The Cardinals got a lot of ink this winter when they traded Shelby Miller (and pseudo-prospect Tyrell Jenkins) to the Braves for Jason Heyward (and Jordan Walden’s scandalous delivery). Heyward was justifiably the centerpiece of the deal as far as the coverage of the trade was concerned, but Miller represented a fascinating reclamation project for the new-look Braves. Prior to his full-season debut, Miller was one of the most-hyped prospects in baseball. Baseball Prospectus ranked him 16th, Fangraphs 25th, and 6th by Baseball America and SB Nation’s own John Sickels. His rookie campaign resulted in a third place finish for the National League Rookie of the Year award, a sparkling 122 ERA+ and 2.4 fWAR.
xFIP says that Miller’s 3.06 ERA should have looked a bit more like a 3.73 mark, however. That includes a less-than-stellar 4.33 xFIP in a second half that saw his HR/9 balloon to 1.31 and a 3.67 BB/9 rear its ugly head. 2014 was even worse and saw him compile a minuscule 0.5 fWAR in 183 IP. He only struck out 6.25 batters per nine innings, and worsened the problem by walking 3.59 per nine. Miller’s 4.47 xFIP was an albatross for the former top prospect, which made him an excellent candidate to be targeted as a reclamation project in a trade. That’s precisely what the Braves did.
Atlanta's widely respected pitching coach, Roger McDowell, appears to have gone to work on the young right-hander. One of the main problems that Miller had in 2014 was that he was essentially a two-pitch pitcher due to his poor changeup. His plus fastball was his bread and butter, while also displaying a useful curveball. However it’s very hard to be an effective starting pitcher while throwing only two good pitches, and this made Miller a rather predictable pitcher. 67.82% of Miller’s pitches in 2014 were four-seamers according to Brooks Baseball, while 19.56% were curveballs.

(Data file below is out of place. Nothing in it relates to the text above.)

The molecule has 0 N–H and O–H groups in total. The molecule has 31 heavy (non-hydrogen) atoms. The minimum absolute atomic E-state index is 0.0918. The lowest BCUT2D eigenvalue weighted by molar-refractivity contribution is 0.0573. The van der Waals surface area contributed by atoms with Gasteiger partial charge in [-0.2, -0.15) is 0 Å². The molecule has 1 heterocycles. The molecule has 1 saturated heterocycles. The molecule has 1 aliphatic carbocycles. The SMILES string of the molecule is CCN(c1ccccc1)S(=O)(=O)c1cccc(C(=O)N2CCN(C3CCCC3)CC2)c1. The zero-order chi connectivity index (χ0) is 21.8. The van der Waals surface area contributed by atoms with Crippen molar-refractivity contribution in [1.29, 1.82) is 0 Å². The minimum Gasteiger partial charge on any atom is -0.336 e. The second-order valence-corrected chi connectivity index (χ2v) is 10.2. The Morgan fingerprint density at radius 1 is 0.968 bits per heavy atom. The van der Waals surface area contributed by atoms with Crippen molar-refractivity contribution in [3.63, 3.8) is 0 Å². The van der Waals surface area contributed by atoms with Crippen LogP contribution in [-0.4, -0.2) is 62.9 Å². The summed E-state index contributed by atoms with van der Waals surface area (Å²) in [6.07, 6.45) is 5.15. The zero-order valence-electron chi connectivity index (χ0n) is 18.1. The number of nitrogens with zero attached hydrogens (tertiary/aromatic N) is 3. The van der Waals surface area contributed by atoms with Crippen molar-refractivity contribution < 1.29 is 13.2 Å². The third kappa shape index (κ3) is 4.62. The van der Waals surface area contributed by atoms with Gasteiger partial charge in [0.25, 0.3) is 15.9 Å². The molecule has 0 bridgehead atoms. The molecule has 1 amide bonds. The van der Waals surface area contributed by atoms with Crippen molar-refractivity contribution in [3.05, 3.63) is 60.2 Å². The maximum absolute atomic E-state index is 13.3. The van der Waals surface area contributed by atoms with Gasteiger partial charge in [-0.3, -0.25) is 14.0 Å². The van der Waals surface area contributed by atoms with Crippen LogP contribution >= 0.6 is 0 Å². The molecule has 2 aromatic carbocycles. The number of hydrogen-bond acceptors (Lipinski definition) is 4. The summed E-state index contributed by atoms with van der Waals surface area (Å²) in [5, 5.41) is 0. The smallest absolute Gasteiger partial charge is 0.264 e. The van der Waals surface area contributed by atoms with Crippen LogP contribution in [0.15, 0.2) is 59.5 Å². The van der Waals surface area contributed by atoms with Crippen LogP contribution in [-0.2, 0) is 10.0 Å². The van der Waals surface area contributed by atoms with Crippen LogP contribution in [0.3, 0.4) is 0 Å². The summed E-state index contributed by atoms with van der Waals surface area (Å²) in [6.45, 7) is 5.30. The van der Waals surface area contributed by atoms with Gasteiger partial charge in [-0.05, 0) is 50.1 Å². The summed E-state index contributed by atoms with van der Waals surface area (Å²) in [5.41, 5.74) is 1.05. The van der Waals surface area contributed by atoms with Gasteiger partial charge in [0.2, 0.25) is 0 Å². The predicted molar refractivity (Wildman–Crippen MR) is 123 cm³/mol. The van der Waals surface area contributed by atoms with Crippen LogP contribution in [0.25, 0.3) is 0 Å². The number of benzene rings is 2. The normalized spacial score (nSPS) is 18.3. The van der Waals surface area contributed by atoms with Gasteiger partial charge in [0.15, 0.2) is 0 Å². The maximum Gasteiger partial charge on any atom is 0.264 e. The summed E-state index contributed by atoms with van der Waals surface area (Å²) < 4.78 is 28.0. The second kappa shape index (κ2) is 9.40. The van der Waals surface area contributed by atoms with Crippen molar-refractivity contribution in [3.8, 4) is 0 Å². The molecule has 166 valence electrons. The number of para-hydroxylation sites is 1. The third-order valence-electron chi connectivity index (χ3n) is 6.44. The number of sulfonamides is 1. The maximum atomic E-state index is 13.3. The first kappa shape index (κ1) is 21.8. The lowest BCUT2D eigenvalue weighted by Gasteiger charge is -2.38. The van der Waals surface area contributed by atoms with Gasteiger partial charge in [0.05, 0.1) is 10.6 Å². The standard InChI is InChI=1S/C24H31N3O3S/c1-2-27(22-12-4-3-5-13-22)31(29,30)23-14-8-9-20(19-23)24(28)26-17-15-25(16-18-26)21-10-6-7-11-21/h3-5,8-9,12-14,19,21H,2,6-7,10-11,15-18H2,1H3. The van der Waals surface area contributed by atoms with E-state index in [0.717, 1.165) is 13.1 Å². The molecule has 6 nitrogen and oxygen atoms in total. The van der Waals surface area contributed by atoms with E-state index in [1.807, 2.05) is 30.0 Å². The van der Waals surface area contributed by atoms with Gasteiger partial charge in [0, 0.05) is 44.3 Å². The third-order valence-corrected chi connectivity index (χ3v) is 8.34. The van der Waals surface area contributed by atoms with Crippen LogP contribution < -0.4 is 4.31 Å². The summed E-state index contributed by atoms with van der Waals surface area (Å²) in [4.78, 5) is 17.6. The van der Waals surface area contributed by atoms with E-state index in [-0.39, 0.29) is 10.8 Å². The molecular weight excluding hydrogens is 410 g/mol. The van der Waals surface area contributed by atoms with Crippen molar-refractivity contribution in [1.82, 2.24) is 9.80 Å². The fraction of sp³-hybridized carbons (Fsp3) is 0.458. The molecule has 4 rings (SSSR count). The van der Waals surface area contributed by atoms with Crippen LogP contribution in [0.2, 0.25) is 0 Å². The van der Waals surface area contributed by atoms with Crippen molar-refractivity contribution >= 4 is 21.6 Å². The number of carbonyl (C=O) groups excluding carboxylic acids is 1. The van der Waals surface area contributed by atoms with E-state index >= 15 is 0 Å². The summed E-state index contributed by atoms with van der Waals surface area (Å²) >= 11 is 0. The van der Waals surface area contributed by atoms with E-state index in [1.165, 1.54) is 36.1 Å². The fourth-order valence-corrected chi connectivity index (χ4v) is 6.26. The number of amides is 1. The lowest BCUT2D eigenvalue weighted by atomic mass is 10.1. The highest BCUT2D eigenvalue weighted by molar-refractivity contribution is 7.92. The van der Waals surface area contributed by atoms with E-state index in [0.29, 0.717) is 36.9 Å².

In 2015, Shelby Miller has pitched to a 1.69 ERA in three starts, with peripherals of a 3.20 FIP, 4.06 xFIP and a 4.30 SIERA. The more intricate the peripheral statistics get, the less fond of Miller they are. However, Miller has only tallied 16.0 IP thus far, so we’re working with an extremely small sample size and those marks are improvements from last year. What’s really noticeable is Miller’s pitch selection. Here’s how his selection profiles between 2014 and 2015, according to Brooks.
Miller has all but disposed of his changeup, and it’s possible that the one (one!) changeup that he’s thrown was a misidentified cutter or sinker. Because he’s realized that his changeup isn’t going to cut it, Miller’s taken the Nathan Eovaldi route of "Screw it I’ll just throw cutters." He’s also throwing a lot more sinkers, which gives him three different fastballs with different movement to throws to hitters. He’s also throwing his pitches in different places.
Elevated fastballs are good ways to get outs, and as Eno Sarris pointed out at FanGraphs, the Braves are good at those kinds of things. Miller’s K/9 is still at an all-time low (6.19) while his BB/9 is at an all time high (3.9). He’s certainly not being helped by the fact that he’s been throwing to A.J. Pierzynski (who’s been worth -0.4 pitch framing runs according to Baseball Prospectus) and Christian Bethancourt (-0.7 runs). Once again, it’s only 16 innings that we’re working with here. Yet Shelby Miller’s new plan of attack is certainly something to keep an eye on.
. . .
Nicolas Stellini is a contributor at Beyond the Box Score. You can follow him on Twitter at @StelliniTweets.